10 Ways to Keep Cats Off Kitchen Counters

If you have a cat, you are well aware of their urge to jump onto kitchen counters.

They enjoy perching themselves on kitchen counters, dressers, chairs, tables, and other high places.

As we cook our food on the countertop, it’s understandable that we would like cats off of it.

Using an antibacterial cleaner to wipe down counters after each meal prep helps protect us from harmful bacterial species.

Apart from the obvious hygiene concerns, you might want to protect your cat from dangerous items too.

Hence, it would be preferable to keep our cats off the counters in the first place.

Why Do Cats Jump on Kitchen Counters in the First Place?

Cats, by nature, are attracted to heights and anything they can climb. Perching on an elevated surface gives them a better view to survey the area.

Moreover, they can use this tactic to protect themselves from predators and other perceived threats. In a way, it gives them a sense of security.

Also, leftover food and running water are easily accessible on your kitchen counter.

Cats also like playing with items such as spic bottles or utensils that they can consider to be toys.

Your cat might make a game out of jumping on the counter and you picking it up and putting it back on the floor.

Often, cats like jumping onto window sills or a table to get an outdoor view. They might be able to see birds and other insects through your kitchen window.

This can easily be rectified by keeping your curtains in other rooms open.

How to Keep Cats off Your Kitchen Counter

So, how else can you stop your cat from jumping on kitchen counters?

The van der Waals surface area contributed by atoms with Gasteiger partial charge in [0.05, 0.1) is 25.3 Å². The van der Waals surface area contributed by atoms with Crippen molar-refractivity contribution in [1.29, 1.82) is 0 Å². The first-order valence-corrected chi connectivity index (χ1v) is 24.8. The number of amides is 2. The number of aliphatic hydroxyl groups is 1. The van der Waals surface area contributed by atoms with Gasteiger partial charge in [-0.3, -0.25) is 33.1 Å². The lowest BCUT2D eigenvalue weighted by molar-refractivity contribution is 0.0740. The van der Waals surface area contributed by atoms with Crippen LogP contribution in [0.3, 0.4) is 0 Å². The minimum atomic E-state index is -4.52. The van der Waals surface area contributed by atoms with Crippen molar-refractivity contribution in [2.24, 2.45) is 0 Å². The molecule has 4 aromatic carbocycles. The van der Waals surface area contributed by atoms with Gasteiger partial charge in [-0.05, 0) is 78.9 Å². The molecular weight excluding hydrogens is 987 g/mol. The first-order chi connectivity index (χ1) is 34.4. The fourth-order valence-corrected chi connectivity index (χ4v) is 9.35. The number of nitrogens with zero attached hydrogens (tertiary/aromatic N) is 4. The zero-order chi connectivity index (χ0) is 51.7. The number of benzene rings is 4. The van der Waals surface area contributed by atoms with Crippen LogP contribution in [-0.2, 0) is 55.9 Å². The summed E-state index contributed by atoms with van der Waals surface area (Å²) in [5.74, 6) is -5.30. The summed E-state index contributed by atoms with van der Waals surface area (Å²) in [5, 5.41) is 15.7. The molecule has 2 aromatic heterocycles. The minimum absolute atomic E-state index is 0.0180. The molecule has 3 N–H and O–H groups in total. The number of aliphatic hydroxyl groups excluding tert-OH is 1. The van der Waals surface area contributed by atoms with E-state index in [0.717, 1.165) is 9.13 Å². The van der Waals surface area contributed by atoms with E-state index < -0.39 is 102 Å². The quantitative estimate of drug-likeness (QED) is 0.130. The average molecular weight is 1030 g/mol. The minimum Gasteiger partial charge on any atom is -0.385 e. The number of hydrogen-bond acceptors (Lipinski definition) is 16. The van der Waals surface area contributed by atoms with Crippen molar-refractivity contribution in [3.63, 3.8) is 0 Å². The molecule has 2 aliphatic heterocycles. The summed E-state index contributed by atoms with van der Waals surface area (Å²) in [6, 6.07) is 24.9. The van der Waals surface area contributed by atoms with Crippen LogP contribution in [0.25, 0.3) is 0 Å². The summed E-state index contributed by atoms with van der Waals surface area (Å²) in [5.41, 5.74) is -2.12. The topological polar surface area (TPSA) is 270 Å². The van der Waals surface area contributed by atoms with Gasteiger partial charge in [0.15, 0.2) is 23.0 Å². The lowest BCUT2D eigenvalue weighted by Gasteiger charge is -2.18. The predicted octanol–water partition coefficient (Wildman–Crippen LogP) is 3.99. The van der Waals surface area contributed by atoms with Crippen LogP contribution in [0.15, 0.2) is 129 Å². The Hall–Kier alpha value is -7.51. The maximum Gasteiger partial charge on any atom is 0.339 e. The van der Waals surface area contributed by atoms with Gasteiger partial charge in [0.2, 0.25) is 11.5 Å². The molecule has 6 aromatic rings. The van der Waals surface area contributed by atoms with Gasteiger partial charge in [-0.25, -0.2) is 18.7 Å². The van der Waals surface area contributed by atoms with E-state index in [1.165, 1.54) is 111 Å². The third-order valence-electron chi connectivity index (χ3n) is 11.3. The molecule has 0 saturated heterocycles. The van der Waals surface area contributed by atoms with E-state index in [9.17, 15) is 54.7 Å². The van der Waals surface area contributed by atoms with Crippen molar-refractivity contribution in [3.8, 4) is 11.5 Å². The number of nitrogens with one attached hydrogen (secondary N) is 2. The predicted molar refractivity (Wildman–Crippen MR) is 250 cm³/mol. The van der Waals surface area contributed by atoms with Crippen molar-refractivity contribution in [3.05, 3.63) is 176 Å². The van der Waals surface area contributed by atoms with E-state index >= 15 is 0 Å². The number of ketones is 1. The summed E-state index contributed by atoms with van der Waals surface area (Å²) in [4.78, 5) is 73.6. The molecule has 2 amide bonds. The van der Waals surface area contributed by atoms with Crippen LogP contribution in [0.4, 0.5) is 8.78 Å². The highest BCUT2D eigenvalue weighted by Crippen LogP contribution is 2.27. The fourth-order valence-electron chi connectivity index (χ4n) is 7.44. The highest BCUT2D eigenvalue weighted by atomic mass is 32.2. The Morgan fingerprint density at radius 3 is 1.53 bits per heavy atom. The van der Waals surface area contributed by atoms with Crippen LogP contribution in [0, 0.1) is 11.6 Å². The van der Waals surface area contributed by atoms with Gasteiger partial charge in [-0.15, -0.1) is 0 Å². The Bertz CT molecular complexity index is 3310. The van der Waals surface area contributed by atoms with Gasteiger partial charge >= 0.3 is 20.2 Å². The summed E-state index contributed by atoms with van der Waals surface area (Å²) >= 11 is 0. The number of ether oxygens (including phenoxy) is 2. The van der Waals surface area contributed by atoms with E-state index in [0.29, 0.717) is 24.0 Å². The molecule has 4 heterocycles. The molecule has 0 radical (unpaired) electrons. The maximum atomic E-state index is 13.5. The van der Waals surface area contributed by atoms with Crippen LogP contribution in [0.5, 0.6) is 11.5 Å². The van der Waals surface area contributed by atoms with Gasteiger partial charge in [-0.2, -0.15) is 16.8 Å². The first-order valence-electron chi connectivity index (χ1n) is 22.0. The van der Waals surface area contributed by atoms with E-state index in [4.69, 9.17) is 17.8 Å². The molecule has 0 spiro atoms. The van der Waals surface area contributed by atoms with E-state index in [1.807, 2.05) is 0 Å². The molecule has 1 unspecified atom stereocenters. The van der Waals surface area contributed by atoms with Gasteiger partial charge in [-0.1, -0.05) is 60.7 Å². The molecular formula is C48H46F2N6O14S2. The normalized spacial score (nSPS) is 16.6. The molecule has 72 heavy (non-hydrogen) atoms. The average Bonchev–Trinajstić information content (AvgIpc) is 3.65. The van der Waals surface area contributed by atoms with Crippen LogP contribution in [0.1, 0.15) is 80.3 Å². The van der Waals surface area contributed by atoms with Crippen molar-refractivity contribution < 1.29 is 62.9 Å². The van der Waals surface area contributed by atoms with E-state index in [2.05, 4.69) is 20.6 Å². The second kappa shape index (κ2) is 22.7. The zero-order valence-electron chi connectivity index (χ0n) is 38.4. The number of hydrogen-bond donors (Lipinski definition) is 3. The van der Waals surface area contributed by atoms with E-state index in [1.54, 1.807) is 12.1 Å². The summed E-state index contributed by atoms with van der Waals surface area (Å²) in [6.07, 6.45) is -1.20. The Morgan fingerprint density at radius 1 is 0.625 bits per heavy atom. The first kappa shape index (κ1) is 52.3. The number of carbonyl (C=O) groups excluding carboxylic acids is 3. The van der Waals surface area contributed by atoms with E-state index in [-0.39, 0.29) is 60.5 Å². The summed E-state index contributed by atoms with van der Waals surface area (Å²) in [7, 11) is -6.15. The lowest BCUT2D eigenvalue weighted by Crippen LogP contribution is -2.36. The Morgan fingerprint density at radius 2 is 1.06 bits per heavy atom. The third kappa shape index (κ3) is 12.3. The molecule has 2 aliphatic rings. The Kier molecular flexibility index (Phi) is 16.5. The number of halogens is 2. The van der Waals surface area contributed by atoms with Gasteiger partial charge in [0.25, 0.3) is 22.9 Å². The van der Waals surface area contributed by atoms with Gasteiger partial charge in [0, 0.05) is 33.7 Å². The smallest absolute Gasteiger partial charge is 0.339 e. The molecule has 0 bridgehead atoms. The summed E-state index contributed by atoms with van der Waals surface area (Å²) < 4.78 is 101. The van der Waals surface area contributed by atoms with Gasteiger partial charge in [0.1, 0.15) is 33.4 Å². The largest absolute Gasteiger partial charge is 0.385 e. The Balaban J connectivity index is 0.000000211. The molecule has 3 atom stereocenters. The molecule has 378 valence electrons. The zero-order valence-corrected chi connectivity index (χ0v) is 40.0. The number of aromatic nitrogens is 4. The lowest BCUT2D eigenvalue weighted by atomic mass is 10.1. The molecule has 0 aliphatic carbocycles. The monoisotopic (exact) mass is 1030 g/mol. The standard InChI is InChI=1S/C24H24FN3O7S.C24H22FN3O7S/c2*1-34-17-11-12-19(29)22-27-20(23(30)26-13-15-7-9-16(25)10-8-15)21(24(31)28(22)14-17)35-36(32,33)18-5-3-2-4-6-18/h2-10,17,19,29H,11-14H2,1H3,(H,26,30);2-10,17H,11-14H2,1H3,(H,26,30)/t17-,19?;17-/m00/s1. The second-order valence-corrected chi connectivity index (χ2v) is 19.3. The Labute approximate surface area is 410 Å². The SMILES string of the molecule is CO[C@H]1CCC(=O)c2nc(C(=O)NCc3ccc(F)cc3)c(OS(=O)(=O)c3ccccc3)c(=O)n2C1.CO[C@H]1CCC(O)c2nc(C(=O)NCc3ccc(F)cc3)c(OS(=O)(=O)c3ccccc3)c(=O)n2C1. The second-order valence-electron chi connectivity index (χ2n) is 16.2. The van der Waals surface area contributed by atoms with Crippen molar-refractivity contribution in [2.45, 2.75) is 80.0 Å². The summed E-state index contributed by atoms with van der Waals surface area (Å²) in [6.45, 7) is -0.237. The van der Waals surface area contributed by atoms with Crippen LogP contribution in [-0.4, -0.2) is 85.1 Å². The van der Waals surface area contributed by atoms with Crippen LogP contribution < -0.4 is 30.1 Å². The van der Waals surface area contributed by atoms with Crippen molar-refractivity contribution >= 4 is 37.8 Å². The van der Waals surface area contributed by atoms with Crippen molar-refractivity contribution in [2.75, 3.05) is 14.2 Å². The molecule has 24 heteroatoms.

Punishing them might not work as well as you think.

Instead, use positive reinforcement to encourage them to stay away from the countertop. Here are some other things you can try:

Remove Any Chairs, Stools, or Tables

While younger, agile cats can easily jump onto your counter without any difficulty, others might not. Older cats might struggle with high jumps.

Hence, they can search for other ways to make their way to your counter.

Chairs, stools, tables, and nearby platforms can act as a staircase for them.

If your cat uses these to hop onto your kitchen counter, you can consider moving away from any furniture.

Clear Spaces in Bookshelves, Windowsills, Etc.

As the kitchen counter is a high area, your cat is naturally attracted to it.

One way to stop it from entering your kitchen is to provide other high areas to explore.

Make space for your cat in other spots. For example, you can empty out a spot in your bookshelf or clear a window sill.

Keep curtains open so that your cat can enjoy the outside view from somewhere other than your kitchen.

Get Your Cats More Toys or Games to Keep Them Occupied

Jumping on your counter might be an act of boredom. Cat toys and games can distract your pet from interrupting your cooking or dinner time.

Laser pointers, feather wands, and activities can keep your cat occupied while you’re preparing your food.

Keep Away Uneaten Food

Cats have a sense of smell that is fourteen times stronger than ours.

They can tell right away when you’ve left food on the counter, especially if you’ve left any kind of meat on the counter to cool down.

Be cautious and put away any leftovers immediately.

If you’ve left something to cool, in the meantime, you can use other deterrents to prevent your cat from searching for food scraps.

Wipe Your Counter Immediately After Meal Preps

After any meal, there might be leftover food, crumbs, and juices on your counter. Even if your counter looks empty, it might have food traces. Keep in mind that cats have a very acute sense of smell.

This can entice your cat to jump up and lick leftovers off the surface. To avoid this, make sure to wipe down your counter every time you’re finished cooking.